Susan Goldstine

Professor of Mathematics
St. Mary's College of Maryland
St. Mary's City, Maryland, USA

There are two things I have done for as long as I can remember: explore mathematics, and create things with my hands. In my professional academic life, these impulses have merged into my specialization in mathematics and the arts. I am particularly devoted to exploring handcrafts, especially those in the fiber arts traditionally viewed as feminine. The interplay between mathematics and fiber arts is endlessly fascinating, both in the ways that mathematics allows for a deeper understanding of knitting, crochet, weaving, and so forth, and in the ways that these crafts can illuminate complex concepts in mathematics.

The Double-Knitting Groups
40 x 40 cm
Silk/merino yarn

The Double-Knitting Groups exhibits all of the wallpaper symmetry types possible in double knitting. For a harmonious overall design, I grouped the nine structures into three pattern families: scrolls, hearts, and vines. Roughly speaking, the symmetry groups get more complex from top left to bottom right: the upper left pattern has only translations, the three adjacent to it have only translations and one other type of plane symmetry (clockwise: reflections, rotations, and glide reflections), and the remaining patterns have at least three symmetry types.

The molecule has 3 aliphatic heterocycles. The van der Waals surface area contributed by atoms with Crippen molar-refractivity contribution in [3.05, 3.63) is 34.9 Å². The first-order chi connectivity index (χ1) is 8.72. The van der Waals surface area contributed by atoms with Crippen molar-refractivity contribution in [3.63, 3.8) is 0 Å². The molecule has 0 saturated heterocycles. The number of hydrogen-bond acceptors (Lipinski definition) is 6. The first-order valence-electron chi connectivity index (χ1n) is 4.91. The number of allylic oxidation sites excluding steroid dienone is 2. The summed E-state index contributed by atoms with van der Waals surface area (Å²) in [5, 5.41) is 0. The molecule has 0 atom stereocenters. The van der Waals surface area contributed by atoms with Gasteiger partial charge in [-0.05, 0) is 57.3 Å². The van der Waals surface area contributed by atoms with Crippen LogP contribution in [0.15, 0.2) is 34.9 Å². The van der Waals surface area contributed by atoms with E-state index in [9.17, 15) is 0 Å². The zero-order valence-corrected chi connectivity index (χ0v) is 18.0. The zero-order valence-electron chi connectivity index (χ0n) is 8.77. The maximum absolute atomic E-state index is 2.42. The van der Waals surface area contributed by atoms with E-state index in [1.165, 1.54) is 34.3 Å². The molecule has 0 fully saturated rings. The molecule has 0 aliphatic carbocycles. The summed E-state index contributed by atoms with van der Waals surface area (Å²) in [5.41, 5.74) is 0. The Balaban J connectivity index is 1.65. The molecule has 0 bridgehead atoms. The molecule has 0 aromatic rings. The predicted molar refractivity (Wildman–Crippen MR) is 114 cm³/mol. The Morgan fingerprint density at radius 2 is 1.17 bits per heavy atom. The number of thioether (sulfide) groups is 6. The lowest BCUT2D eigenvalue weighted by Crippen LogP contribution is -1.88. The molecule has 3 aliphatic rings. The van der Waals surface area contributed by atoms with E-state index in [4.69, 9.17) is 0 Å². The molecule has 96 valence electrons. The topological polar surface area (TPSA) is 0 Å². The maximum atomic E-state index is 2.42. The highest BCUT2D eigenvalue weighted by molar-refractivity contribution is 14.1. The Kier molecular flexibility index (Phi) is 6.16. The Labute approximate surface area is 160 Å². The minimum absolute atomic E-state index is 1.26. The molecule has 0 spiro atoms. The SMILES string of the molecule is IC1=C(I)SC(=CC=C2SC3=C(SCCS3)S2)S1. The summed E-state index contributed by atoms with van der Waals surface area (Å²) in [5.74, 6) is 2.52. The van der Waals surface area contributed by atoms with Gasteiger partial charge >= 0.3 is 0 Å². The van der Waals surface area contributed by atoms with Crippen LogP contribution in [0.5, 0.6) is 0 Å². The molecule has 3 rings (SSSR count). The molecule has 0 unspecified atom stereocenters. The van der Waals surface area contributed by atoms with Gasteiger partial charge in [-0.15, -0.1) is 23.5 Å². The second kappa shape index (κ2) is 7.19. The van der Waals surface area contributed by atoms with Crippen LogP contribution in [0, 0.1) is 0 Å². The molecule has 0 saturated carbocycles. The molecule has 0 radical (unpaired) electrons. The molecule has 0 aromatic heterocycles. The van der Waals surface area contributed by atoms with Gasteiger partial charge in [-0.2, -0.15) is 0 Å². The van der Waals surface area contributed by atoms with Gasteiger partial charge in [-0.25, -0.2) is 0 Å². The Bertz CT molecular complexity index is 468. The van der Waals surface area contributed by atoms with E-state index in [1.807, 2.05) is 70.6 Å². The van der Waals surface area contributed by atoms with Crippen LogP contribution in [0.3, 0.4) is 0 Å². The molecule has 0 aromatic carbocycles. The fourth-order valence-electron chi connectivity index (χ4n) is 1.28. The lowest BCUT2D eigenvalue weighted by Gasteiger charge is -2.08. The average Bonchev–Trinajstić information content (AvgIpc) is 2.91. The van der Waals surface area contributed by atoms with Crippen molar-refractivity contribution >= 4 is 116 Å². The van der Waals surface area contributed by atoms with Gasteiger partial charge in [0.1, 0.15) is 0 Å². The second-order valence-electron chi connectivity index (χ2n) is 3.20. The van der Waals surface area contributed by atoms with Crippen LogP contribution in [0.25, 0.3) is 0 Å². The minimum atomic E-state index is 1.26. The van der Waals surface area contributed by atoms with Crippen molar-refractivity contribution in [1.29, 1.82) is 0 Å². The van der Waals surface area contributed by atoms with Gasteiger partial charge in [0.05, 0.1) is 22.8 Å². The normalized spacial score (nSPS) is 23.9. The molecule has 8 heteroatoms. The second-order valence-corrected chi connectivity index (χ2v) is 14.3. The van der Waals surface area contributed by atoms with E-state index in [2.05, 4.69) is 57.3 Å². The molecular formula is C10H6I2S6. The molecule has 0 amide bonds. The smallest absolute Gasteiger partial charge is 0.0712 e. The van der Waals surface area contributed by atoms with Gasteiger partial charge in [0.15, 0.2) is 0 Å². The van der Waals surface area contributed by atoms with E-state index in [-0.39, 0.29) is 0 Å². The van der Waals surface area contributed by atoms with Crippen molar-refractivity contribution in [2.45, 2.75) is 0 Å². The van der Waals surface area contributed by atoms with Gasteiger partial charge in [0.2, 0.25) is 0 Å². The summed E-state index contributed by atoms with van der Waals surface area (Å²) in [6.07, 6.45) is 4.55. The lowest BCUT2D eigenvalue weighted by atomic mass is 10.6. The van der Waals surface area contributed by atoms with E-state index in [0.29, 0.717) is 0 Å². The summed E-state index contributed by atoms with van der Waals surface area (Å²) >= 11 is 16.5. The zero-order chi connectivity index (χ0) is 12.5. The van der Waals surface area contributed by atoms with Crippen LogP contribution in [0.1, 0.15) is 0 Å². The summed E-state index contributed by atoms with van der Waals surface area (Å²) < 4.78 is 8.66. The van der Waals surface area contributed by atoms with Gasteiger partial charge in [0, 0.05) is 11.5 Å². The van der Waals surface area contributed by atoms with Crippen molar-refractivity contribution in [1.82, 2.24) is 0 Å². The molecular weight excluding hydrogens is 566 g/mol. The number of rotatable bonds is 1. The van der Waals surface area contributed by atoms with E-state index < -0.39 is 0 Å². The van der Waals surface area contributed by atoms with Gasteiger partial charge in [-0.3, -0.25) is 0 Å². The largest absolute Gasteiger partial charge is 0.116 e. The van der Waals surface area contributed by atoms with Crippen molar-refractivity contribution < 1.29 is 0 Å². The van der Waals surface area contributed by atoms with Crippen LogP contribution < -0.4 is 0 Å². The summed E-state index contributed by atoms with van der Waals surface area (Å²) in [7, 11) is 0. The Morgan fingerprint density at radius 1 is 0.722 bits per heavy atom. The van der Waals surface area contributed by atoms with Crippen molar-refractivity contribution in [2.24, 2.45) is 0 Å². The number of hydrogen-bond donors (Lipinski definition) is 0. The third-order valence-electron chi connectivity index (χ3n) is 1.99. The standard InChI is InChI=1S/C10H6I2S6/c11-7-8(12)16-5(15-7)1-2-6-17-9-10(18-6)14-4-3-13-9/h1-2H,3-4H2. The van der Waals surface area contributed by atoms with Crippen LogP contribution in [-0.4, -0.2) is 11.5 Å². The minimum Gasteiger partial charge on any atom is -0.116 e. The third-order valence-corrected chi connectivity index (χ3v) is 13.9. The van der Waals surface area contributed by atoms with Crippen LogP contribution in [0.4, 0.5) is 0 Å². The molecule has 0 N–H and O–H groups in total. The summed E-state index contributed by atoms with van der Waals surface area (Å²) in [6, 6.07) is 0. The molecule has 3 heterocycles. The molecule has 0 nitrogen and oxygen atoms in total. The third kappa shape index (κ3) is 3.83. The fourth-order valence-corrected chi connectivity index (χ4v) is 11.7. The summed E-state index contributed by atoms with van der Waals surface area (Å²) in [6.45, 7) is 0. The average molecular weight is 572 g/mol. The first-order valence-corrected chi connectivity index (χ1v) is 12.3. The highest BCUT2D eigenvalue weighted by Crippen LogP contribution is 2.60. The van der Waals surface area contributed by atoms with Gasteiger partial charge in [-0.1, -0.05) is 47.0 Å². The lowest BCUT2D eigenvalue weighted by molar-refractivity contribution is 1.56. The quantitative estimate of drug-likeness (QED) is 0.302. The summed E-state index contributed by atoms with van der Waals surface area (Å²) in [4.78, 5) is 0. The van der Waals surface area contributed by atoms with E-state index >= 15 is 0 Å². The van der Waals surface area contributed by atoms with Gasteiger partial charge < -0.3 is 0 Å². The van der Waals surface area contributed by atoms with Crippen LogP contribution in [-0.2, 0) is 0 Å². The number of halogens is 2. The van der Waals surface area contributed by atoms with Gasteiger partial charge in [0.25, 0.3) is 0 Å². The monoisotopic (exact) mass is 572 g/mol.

This work is based on my scarf design, Crystalline, whose pattern is published in the Deep Fall 2016 issue of Knitty. The square wall hanging was knit by hand on 1.75 mm needles.